TYC Highlight Seminar: Unraveling the nature of single-atom catalysts

Gianfranco Pacchioni

Dipartimento di Scienza dei Materiali, Università Milano-Bicocca, via R. Cozzi, 55, I-20125, Italy

Thursday 23 April 2020
Time: 4pm
Venue: UCL Physics A1/3, followed by a reception in the Nyholm Room, Christopher Ingold Building, Gordon Street
Contact: Karen Stoneham
Tel: 0207 679 7306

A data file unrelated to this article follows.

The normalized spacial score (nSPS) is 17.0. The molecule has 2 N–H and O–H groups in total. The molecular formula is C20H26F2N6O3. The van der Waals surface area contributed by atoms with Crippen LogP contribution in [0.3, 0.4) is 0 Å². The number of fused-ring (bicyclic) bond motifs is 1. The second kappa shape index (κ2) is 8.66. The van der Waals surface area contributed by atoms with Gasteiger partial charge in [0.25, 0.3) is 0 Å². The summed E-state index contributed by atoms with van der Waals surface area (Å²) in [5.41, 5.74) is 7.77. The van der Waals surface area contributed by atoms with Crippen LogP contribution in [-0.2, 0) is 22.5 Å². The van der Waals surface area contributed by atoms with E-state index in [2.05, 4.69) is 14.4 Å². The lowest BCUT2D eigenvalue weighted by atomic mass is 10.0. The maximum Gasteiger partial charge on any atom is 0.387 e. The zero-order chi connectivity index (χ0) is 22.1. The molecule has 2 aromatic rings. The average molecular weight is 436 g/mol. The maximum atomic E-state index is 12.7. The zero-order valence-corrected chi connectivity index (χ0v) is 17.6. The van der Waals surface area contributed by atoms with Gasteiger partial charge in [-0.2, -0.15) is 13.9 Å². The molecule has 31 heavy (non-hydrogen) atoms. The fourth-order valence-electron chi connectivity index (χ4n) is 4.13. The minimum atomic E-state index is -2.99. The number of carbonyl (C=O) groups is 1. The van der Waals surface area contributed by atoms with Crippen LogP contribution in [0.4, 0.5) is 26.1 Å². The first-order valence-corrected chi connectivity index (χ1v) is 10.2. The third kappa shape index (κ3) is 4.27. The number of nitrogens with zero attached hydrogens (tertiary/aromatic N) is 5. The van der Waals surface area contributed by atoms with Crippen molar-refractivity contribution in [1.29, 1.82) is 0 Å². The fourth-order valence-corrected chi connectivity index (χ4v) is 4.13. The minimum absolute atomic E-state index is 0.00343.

Single-atom catalysis is a new frontier in heterogeneous catalysis due to the high activity and selectivity for various catalytic reactions, from CO oxidation to cellulosic biomass conversion, from  water–gas shift to methanol and ethanol dehydrogenation, etc. [1,2]. In the past, single-atom catalysts could not be clearly visualized and characterized due to limitations associated with instrument resolution. In the last years, however, the development of new characterization techniques, high-resolution scanning transmission electron microscopy (STEM), extended X-ray absorption fine structure (EXAFS), diffuse reflectance infrared Fourier transform spectroscopy (DRIFTS), etc. have permitted to identify the presence of single-atoms on active catalysts. Still, many open questions remain about these materials: (a) the nature of the atomic species (charged, neutral, etc.), (b) the sites where they are stabilized, and how these sites can prevent aggregation, (c) the role of the support, (d) the dynamic behavior depending on reaction conditions, etc. In this talk we discuss the nature of isolated Rh, Ru and Pt species deposited on two representative oxide surfaces, anatase TiO2 (a reducible oxide), and tetragonal ZrO2 (a non-reducible oxide) [3-7]. These systems have been characterized experimentally using STEM, FTIR and temperature programmed desorption (TPD) spectra of adsorbed CO probe molecules [3-7]. Combining these data with extensive Density Functional Theory (DFT) calculations we provide an unambiguous identification of the stable single-atom species present on these supports. Single metal atoms assume different configurations depending on the treatment of the catalyst. The isolated metal species can adopt a range of local coordination environments and oxidation states, which evolve in response to varied environmental conditions [5]. In all cases considered the observed species consist of metal atoms bound to surface hydroxyl groups (M-OH), or to one (M-O) or two (M-O2) oxygen atoms on the surface arising from the interaction of the deposited metal with surface OH groups [Mads + OHads ® (M-O)ads + ½H2(g)]. Thus, surface hydroxyl (OH) groups play a key role in providing a solid anchor for metal atoms on oxide supports, explaining their high thermal stability.